However, it is a great story that kind of makes me think of a legend/saga told to people. It's not as developed and detailed as tWoT, so I find when I re-read it today I can't get 'into' the story as much as I do in the Wheel, but it's not a timeline. It's a good, maybe even easy read (can't judge that for people who don't read much, I'm a major bookworm).

I think a reason why it isn't that detailed, is because it spans a uite a long time frame. Alot of stuff happens, and they are only 5 small books!

I read the Mallorean, and I enjoyed it because it had all the characters in it and I liked reading what they got up to, but I agree it isn't as well written as the others.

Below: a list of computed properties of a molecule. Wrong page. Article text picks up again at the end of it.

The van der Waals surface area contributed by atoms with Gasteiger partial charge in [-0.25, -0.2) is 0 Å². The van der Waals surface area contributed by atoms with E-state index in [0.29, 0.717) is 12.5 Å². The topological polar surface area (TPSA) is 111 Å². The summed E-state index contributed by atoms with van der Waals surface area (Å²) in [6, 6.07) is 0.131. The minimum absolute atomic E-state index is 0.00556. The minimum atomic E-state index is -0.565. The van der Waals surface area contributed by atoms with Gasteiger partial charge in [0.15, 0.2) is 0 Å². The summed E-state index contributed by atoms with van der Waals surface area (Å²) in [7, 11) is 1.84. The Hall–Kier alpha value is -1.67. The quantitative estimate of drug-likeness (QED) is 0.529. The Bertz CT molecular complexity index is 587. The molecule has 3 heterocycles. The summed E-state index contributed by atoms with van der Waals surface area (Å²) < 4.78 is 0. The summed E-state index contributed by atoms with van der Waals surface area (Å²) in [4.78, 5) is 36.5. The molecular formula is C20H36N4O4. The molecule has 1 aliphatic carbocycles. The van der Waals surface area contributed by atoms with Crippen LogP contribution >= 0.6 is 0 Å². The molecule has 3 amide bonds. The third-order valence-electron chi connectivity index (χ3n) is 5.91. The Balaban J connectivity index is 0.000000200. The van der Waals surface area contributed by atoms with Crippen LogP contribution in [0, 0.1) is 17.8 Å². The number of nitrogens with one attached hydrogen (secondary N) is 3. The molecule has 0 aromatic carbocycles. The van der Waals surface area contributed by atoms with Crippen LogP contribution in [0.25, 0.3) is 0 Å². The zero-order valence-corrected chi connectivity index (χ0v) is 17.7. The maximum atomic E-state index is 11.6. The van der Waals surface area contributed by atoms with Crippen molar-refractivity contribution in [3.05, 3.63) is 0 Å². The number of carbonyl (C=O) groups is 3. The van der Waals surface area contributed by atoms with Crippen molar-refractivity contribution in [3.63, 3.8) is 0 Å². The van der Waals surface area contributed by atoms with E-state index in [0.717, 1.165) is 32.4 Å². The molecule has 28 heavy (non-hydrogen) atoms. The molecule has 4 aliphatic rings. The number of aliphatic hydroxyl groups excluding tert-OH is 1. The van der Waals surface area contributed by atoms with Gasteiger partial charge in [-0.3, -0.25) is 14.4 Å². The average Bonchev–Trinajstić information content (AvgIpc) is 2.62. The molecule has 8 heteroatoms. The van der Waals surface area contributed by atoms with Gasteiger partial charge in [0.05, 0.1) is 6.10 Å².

Btw, I LOVED Polgara The Sorceress and Belgarath The Sorcerer. Been ages since I read them, but what I recall is especially the humor. Epic!

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I read these books 20 years ago, it was my second encounter with fantasy (first was LotR). I loved them, especially the first five. (The next five was just a copy of the first.) I tried to read some other Edding books but they weren´t that good. Some years ago I did a re-read and though I got the nice feeling from the first reading I was a bit dissapointed. There is absolutely no depth what so ever. There are no suprices, you know what will happen and how the caracter´s going to react. I enjoyd the books about Belgarath and Polgara though.

 

This said, I would recomend these books to younger readers who wants to get into the fantasy genre. They are fun and easy to read and can be a step to more "complicated" books.